Morphemes in written word production
8th International Conference of the European Association for
Research on Learning and Instruction (EARLI) Writing Special Interest Group (SIG):
Writing02, 10th to 13th July 2002, Staffordshire University, Stafford, UK,
Vortrag in der AG2 "Cognitive processes in writing".
Guido Nottbusch, Angela Grimm & Rüdiger Weingarten
(University of Osnabrueck): Morphemes in written word production.
Abstract: In previous studies we found that the time course
of typing in written language production correlates closely to the linguistic
structures within words: The duration of inter-keystroke intervals (IKIs) was
significantly longer when a syllable commenced with the following key (S-type) and
was longest when the key at the same time marked the beginning of a new morpheme
(SM-type). The latter were influenced by word frequencies, indicating lexical
dependencies. These effects were stable under various conditions (written, oral
and pictorial stimulus) and in different languages (English, German). Therefore we
conclude that the input into the motor system is composed of sub-word units
instead of fully specified words.
In the present study we concentrate on the SM-type IKIs and explore the influence
of two aspects: In Experiment 1 we investigate possible timing differences in the
access of different types of morphemes. Under the assumption that the duration of
the IKI preceding a combined syllable and morpheme boundary (SM) is affected of
its lexical access, we compared German words (a) containing prefixes (e.g.
<vor-verkaufen> [to sale in advance] and compounds (e.g.
<Natur-volk> [primitive race] and (b) words containing suffixes (e.g.
<Heiter-keit> [cheerfulness]) and again compounds (e.g.
<Wasser-krug> [water jug]). Differences in timing at the start of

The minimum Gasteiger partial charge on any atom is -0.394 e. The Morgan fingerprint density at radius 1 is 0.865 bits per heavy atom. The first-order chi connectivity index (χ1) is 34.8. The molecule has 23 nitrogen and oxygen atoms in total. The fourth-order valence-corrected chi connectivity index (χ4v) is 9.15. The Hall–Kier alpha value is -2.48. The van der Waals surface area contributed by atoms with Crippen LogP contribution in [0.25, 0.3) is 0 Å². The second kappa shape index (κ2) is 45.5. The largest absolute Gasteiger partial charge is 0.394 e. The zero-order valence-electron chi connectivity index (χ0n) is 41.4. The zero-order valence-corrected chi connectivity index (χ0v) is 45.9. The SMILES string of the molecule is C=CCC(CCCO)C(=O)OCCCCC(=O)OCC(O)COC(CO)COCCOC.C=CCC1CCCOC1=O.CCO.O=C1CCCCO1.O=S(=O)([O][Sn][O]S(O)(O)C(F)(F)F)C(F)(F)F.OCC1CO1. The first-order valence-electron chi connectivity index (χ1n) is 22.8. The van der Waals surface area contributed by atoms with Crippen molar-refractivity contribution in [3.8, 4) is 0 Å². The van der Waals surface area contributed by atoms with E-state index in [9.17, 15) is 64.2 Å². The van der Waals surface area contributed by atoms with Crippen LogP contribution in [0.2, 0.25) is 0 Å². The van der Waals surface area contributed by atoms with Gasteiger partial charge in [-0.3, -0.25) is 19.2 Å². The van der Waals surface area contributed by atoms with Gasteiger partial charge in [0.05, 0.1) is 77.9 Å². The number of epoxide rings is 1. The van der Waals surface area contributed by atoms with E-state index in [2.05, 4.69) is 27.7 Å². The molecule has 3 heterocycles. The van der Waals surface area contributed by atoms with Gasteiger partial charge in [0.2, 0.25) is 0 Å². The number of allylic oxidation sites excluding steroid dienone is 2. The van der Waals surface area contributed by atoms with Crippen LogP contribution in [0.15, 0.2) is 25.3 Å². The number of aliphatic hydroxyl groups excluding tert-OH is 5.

stem morphemes and suffixes were significant, the latter being initiated faster.
The slight differences between the initiation of prefixes and stems were
nonsignificant. Our proposal to explain these results is as follows: For prefixes
a following unit is obligatory. ( Prefix+[Prefix+Stem] ). The access to prefixes
seems to be influenced by frame information of the following unit containing a
stem. For suffixes constraints are different: A following unit after a suffix is
only optional. (This can only be another suffix or a new frame containing a stem.)
( [Stem+Suffix] ) In the case of Stem+Suffix constructions the access to the
suffix is faster - no further information is needed.
In our second Experiment we examine the recent results concerning the differences
between absolute and relative word frequencies (see Hay, 2000) adapted to the
field of written word production. Therefore we selected German compounds and
prefixed words that have (a) a high whole word frequency but low base (stem)
frequency (e.g. <Gast-geber> [host]), that are possibly accessed in a
holistic fashion and contrast the measured SM-IKIs with (b) words with a low whole
word frequency but a high frequency of the root morpheme beginning at the
SM-boundary (e.g. <Blut-gruppe> [blood group]), probably composed on-line.
In Experiment 2 the overall comparison between higher whole word and base
frequency did not lead to significant differences. The difference becomes clearer
if the frequency levels of the items are taken into account: Significantly
increased latencies at morpheme onsets were found only in low frequency items with
relatively higher base frequency. This is interpreted as an effect of
compositional word production. There may also be compositional processes in high
frequency items with higher base frequency. Possibly in these cases the
compositional processes are too fast to be detected within the time course of word